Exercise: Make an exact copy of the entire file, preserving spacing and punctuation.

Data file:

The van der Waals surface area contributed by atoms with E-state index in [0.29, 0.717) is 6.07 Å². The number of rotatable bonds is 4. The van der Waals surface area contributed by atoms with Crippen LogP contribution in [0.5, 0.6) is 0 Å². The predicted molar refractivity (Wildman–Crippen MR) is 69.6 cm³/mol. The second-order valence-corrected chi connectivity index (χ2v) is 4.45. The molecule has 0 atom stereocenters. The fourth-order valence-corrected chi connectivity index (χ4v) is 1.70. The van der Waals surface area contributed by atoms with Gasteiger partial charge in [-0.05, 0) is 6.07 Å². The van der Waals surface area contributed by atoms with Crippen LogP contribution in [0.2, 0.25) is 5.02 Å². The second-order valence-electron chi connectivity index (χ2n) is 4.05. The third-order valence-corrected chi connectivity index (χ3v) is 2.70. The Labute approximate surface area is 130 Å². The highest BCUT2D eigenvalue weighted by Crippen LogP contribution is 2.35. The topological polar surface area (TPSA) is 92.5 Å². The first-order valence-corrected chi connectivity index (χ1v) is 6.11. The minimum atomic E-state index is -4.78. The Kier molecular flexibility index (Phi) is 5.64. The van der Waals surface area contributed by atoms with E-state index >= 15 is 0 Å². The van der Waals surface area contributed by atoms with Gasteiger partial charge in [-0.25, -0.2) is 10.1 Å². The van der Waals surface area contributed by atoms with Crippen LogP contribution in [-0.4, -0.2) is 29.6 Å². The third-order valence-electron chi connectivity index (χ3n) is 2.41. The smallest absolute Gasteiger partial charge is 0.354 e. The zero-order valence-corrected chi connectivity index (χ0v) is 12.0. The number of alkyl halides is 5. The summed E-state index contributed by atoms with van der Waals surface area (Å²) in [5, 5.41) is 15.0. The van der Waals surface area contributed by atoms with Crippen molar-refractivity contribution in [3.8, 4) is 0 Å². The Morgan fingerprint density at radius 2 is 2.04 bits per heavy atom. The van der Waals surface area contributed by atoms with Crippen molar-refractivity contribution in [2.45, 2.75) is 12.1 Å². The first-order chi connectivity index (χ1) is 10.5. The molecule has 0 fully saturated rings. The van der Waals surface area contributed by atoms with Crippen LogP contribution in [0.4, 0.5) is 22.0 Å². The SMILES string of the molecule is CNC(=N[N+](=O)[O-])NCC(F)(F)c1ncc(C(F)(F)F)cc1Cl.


The van der Waals surface area contributed by atoms with E-state index in [0.29, 0.717) is 6.07 Å². The number of rotatable bonds is 4. The van der Waals surface area contributed by atoms with Crippen LogP contribution in [0.5, 0.6) is 0 Å². The predicted molar refractivity (Wildman–Crippen MR) is 69.6 cm³/mol. The second-order valence-corrected chi connectivity index (χ2v) is 4.45. The molecule has 0 atom stereocenters. The fourth-order valence-corrected chi connectivity index (χ4v) is 1.70. The van der Waals surface area contributed by atoms with Gasteiger partial charge in [-0.05, 0) is 6.07 Å². The van der Waals surface area contributed by atoms with Crippen LogP contribution in [0.2, 0.25) is 5.02 Å². The second-order valence-electron chi connectivity index (χ2n) is 4.05. The third-order valence-corrected chi connectivity index (χ3v) is 2.70. The Labute approximate surface area is 130 Å². The highest BCUT2D eigenvalue weighted by Crippen LogP contribution is 2.35. The topological polar surface area (TPSA) is 92.5 Å². The first-order valence-corrected chi connectivity index (χ1v) is 6.11. The minimum atomic E-state index is -4.78. The Kier molecular flexibility index (Phi) is 5.64. The van der Waals surface area contributed by atoms with E-state index >= 15 is 0 Å². The van der Waals surface area contributed by atoms with Gasteiger partial charge in [-0.25, -0.2) is 10.1 Å². The van der Waals surface area contributed by atoms with Crippen LogP contribution in [-0.4, -0.2) is 29.6 Å². The third-order valence-electron chi connectivity index (χ3n) is 2.41. The smallest absolute Gasteiger partial charge is 0.354 e. The zero-order valence-corrected chi connectivity index (χ0v) is 12.0. The number of alkyl halides is 5. The summed E-state index contributed by atoms with van der Waals surface area (Å²) in [5, 5.41) is 15.0. The van der Waals surface area contributed by atoms with Crippen molar-refractivity contribution in [3.8, 4) is 0 Å². The Morgan fingerprint density at radius 2 is 2.04 bits per heavy atom. The van der Waals surface area contributed by atoms with Crippen molar-refractivity contribution in [2.45, 2.75) is 12.1 Å². The first-order chi connectivity index (χ1) is 10.5. The molecule has 0 fully saturated rings. The van der Waals surface area contributed by atoms with Crippen LogP contribution in [0.4, 0.5) is 22.0 Å². The SMILES string of the molecule is CNC(=N[N+](=O)[O-])NCC(F)(F)c1ncc(C(F)(F)F)cc1Cl.